01 Christopher Hobbs ‘Aran’ (3:52)
02 John Adams ‘John Philip Sousa’ (4:24)
03 John Adams ‘Christian Zeal And Activity’ (11:38)
04 John Adams ‘Sentimentals’ (2:49)
05 Christopher Hobbs ‘McCrimmon Will Never Return’ (9:19)
06 Gavin Bryars ‘1, 2, 1-2-3-4’ (14:56)
Total time: 46:40
LP released on Island Records 1975
The possibility of an Island Records A&R manager asking the effeminate Roxy Music keyboard player to curate an experimental LP collection in 1975 somewhat belies our understanding today. Several points should be taken into account when considering Brian Eno‘s Obscure LP series:
- Eno left Roxy Music in 1973, when the band was about to split while still a top seller for Island – Island probably concerned with return on investment issues at this point;
- In 1974 and 75, Eno spent several months in hospital, hardly able to attend studio sessions and unable to tour or promote his ‘Here Comes The Warm Jets’ 1975 LP;
- There was understandably a need for an english take on american minimalism in music, a genre bringing pop-rock audiences to contemporary music since 1968 in the US;
- Eno’s strategy of blurring distinctions between high and popular art might have been considered as potentially dragging contemporary/classical music followers to pop, a promising perspective from an A&R point of view. On the other hand, the whole Minimalist music school’s project seems to re-instill tonality in contemporary music (as opposed to un-marketable Darmstadt abstract experiments);
- From 1968 to 1975, UK saw the emergence of Indeterminate, Improvised and Systems Music inititiatives all over the country by the likes of Scratch Orchestra, Portsmouth Sinfonia, Promenade Theatre Orchestra, Foster’s Social Orchestra, etc (cf Timeline bellow). This is a unique, specifically british phenomenon based on the UK’s long tradition of concert bands. Some of these orchestras even had chart hits at the time – there was indeed a popular demand for this music. Systems Music best describes the kind of (mostly) british music that incorporates elements from Fluxus action pieces, european improvised music of the ’70s, classical influences via Purcell and John Adams, self-build instruments and a british take on upper-class avant jazz.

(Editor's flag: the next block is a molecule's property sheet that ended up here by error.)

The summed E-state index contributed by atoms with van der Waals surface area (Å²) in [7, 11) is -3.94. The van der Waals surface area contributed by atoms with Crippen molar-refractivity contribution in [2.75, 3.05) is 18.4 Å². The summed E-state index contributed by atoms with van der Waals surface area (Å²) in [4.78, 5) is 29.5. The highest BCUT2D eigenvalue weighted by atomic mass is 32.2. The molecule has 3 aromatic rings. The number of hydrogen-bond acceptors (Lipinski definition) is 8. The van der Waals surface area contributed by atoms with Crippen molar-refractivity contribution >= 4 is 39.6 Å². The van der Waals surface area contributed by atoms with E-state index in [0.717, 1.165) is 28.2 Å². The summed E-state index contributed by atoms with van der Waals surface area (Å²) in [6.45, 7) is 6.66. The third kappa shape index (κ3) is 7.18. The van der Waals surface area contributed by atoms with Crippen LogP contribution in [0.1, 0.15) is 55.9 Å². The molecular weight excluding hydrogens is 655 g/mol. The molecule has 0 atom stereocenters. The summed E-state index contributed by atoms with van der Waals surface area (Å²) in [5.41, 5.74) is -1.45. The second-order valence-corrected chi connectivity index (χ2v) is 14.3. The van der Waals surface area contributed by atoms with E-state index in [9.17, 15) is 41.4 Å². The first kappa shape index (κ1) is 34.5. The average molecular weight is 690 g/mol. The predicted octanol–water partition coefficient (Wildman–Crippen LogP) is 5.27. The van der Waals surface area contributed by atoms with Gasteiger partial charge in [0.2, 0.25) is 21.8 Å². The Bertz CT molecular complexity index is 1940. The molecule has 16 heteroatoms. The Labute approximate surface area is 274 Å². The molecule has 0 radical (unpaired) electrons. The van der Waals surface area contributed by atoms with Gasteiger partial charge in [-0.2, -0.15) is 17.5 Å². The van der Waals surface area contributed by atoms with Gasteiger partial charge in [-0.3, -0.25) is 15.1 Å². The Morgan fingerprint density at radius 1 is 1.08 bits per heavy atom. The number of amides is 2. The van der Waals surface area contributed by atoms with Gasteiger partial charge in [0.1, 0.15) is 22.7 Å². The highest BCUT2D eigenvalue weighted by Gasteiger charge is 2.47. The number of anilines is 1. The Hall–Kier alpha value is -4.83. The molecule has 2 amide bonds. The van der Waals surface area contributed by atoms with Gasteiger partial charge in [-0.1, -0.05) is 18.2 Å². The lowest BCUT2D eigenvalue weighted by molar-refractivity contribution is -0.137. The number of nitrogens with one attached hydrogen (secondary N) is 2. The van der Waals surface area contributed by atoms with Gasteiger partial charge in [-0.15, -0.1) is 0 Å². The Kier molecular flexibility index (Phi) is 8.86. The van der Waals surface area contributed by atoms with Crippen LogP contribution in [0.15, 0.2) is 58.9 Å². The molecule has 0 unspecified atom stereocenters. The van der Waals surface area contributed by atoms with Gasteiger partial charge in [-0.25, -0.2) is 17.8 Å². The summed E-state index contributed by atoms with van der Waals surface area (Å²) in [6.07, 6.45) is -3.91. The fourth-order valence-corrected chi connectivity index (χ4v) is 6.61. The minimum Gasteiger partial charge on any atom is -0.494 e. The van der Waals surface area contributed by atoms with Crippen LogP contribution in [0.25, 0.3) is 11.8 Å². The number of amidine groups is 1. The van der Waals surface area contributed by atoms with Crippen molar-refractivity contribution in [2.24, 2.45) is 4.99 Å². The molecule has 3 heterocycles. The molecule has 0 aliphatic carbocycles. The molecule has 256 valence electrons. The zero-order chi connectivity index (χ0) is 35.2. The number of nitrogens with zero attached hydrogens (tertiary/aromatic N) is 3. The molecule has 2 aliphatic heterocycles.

This ‘Ensemble Pieces’ LP gathers 3 veterans of systems music and reads like a manifesto for things to come on Obscure. Christopher Hobbs was a member of AMM circa The Crypt and Laminal LPs. His 2 contributions are cheerful repetitve carolls on organ, bells and toy piano, closer to what he did with Promenade Theatre Orchestra than AMM. According to Wikipedia Aran is based on ‘a knitting pattern for an Aran sweater, with its different stitches, [determining] the pitches chosen and the instruments to play them’. John Adams contributes 3 austere and slowly evolving instrumental pieces from a live recording with his New Music Ensemble, San Francisco. Gavin Bryars‘ ‘1,2, 1-2-3-4’ is an extraordinary set up for ensemble where each interpret listens to a cassette on headphones and mimick the sounds he hears on his own instrument. All players hear the same music but play their specific part only, at the specific speed of their own cassette player and at the pace their skills and ability allows them. The basic composition is lounge/jazz music. Shifitng occurs early in the recording and soon the music sounds aleatoric. Musicians for this session are top notch players, like Derek Bailey, Cornelius Cardew or Bryars himself on bass. The wind parts are gorgeous, especially the trombone. A real treat.
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SYSTEMS MUSIC’S TIMELINE
- Improvisation trio Joseph Holbrooke with Derek Bailey (guitar), Gavin Bryars (double bass) and Tony Oxley (drums).